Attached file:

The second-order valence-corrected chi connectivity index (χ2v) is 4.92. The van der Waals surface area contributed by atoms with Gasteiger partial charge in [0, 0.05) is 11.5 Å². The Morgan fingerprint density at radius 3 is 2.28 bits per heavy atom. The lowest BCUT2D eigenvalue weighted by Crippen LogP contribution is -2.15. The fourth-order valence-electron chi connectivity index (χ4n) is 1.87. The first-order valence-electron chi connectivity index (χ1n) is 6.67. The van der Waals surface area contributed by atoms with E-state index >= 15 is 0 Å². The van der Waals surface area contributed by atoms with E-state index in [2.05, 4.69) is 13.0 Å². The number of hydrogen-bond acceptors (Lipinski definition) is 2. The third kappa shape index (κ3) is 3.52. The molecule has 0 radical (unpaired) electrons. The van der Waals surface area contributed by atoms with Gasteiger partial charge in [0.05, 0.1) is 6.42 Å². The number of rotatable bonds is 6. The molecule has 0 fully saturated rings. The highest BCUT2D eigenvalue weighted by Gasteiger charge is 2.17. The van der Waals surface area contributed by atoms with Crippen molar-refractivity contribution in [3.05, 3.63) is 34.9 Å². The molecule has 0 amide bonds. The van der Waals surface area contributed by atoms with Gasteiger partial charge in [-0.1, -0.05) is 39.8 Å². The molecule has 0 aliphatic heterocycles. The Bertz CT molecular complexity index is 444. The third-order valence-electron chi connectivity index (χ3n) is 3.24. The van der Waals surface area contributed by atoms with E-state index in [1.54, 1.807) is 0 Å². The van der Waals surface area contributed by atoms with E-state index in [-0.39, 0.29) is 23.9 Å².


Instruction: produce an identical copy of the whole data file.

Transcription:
The second-order valence-corrected chi connectivity index (χ2v) is 4.92. The van der Waals surface area contributed by atoms with Gasteiger partial charge in [0, 0.05) is 11.5 Å². The Morgan fingerprint density at radius 3 is 2.28 bits per heavy atom. The lowest BCUT2D eigenvalue weighted by Crippen LogP contribution is -2.15. The fourth-order valence-electron chi connectivity index (χ4n) is 1.87. The first-order valence-electron chi connectivity index (χ1n) is 6.67. The van der Waals surface area contributed by atoms with E-state index >= 15 is 0 Å². The van der Waals surface area contributed by atoms with E-state index in [2.05, 4.69) is 13.0 Å². The number of hydrogen-bond acceptors (Lipinski definition) is 2. The third kappa shape index (κ3) is 3.52. The molecule has 0 radical (unpaired) electrons. The van der Waals surface area contributed by atoms with Gasteiger partial charge in [0.05, 0.1) is 6.42 Å². The number of rotatable bonds is 6. The molecule has 0 fully saturated rings. The highest BCUT2D eigenvalue weighted by Gasteiger charge is 2.17. The van der Waals surface area contributed by atoms with Crippen molar-refractivity contribution in [3.05, 3.63) is 34.9 Å². The molecule has 0 amide bonds. The van der Waals surface area contributed by atoms with Gasteiger partial charge in [-0.1, -0.05) is 39.8 Å². The molecule has 0 aliphatic heterocycles. The Bertz CT molecular complexity index is 444. The third-order valence-electron chi connectivity index (χ3n) is 3.24. The van der Waals surface area contributed by atoms with E-state index in [1.54, 1.807) is 0 Å². The van der Waals surface area contributed by atoms with E-state index in [-0.39, 0.29) is 23.9 Å².